Q&A: Dr. Brian McKenna on non-prescription oral contraceptive

The Food and Drug Administration-approved Opill (norgestrel), the first daily oral contraceptive approved for use in the U.S. without a prescription, on July 13.

Riverhead News-Review spoke with longtime obstetrician and gynecologist Dr. Brian McKenna of Northwell Health’s Peconic Bay Medical Center about what this will mean for women on the North Fork.

Last summer, Northwell Health named Dr. McKenna managing director of women’s health for eastern Suffolk County, with a mission to spearhead expansion of its new women and children’s unit to advance health services on the North Fork.

“I’ve been in women’s health care now for 35 years, and this is a very important step forward,” Dr. McKenna said. “The old-school attitude was that no one should really get a prescription without having a thorough medical inventory and exam. Being able to get the pill over the counter doesn’t replace the fact that any woman who is of reproductive age should have regular health exams with a with a provider, whether that’s an OB GYN or family doctor or nurse practitioner midwife.”

News-Review: How will the pill work?

Dr. McKenna: The pill that they just approved from the FDA is a progesterone-only pill, which means there’s no estrogen in that pill and what that pill does is “fool” your body into thinking that you’re pregnant by elevating your progesterone levels. That suppresses your body’s process for ovulation. So, by taking progesterone-only birth control, you don’t ovulate like you would if you were not on the pill, so you don’t release the egg. And also, it changes the environment inside the uterus, it thickens the cervical mucus, and it also thins out the endometrial lining where pregnancy would be setting up shop if you do get pregnant.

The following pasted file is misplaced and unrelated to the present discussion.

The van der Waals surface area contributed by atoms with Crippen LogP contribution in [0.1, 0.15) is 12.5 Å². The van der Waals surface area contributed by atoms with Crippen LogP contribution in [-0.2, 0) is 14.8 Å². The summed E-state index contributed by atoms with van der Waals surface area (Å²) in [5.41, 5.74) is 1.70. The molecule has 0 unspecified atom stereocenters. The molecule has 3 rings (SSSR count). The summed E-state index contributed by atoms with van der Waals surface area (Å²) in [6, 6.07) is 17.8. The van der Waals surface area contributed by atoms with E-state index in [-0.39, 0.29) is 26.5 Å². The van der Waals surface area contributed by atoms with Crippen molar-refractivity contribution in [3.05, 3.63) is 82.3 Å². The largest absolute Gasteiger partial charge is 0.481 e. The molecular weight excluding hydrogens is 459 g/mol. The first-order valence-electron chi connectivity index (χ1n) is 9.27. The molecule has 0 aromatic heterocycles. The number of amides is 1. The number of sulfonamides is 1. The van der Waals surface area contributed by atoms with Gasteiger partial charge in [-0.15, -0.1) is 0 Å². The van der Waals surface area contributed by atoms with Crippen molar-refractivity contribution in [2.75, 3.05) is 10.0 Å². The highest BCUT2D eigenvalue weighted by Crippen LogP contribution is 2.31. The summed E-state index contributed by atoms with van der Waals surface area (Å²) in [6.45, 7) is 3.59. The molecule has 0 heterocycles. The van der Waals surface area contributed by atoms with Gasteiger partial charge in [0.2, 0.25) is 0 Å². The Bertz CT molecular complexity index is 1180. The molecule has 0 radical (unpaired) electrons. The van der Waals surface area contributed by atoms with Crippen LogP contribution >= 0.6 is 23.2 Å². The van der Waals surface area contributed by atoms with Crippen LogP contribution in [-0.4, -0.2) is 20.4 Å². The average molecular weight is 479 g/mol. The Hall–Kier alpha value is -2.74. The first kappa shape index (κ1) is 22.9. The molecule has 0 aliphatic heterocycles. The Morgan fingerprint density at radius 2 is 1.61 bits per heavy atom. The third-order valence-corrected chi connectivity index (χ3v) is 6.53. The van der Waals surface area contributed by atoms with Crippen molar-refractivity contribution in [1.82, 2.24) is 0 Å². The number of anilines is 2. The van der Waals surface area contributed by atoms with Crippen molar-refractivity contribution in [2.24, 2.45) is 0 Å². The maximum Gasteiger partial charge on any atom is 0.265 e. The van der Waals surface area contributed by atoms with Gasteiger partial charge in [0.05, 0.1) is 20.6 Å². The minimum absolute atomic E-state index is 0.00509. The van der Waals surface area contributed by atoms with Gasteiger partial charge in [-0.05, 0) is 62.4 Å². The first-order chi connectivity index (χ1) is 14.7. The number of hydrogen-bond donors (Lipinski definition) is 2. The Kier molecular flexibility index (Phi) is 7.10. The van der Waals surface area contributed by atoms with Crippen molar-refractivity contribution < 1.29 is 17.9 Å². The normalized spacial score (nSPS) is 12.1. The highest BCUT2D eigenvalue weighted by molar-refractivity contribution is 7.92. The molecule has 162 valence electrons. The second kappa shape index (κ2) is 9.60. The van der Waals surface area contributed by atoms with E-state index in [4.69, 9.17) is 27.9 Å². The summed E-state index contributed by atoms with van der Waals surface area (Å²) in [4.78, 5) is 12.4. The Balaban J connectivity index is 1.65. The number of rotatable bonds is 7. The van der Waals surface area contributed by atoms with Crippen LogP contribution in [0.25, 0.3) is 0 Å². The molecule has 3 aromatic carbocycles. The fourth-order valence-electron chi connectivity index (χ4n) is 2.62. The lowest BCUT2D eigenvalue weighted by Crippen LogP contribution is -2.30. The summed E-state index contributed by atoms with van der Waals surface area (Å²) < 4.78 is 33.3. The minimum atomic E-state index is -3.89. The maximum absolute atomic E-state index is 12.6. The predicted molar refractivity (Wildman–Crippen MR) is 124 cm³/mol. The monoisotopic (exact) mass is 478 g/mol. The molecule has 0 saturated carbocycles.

What are the benefits of a progesterone-only contraceptive?

The benefits are, there’s no estrogen, so there’s very low concern for estrogen-related side effects and progesterone is time-honored and true. It’s been used successfully for a long time. And there’s very few concerns for someone on a progesterone-only pill.

Are there side effects? What are they?

It does have some effects on some women. It may cause water retention and a little sense of bloating, and there might be an adjustment period. But by having it available over the counter, it’s another positive step in allowing women the autonomy of making decisions and controlling their reproductive health without having to get permission or an appointment or go through the typical maneuvers that [they] have to do normally to get medication and medicine, so it’s a huge, huge step forward.

Any advice for those deciding whether or not to take this medication?

My advice to all women is for them to be reflective — really [think about whether] they’ve been properly counseled and cared for by their provider, their doctor, midwife, or whatever source of health care they seek … I think this helps everyone reflect on what it means to be really preventative and what it means to have good healthcare.

Anything else you’d like to add that’s important for the community to know?

I would like to stress that many people have many different opinions, and many people have different rules in their family about what’s okay, what’s not okay. It’s very important for us to respect everyone’s opinion, and our job as physicians … we really are educators, and guardians of good health, and we just have to be respectful of where they’re coming from, and what they want to do, but at the same time provide the educational platform and the support that they need.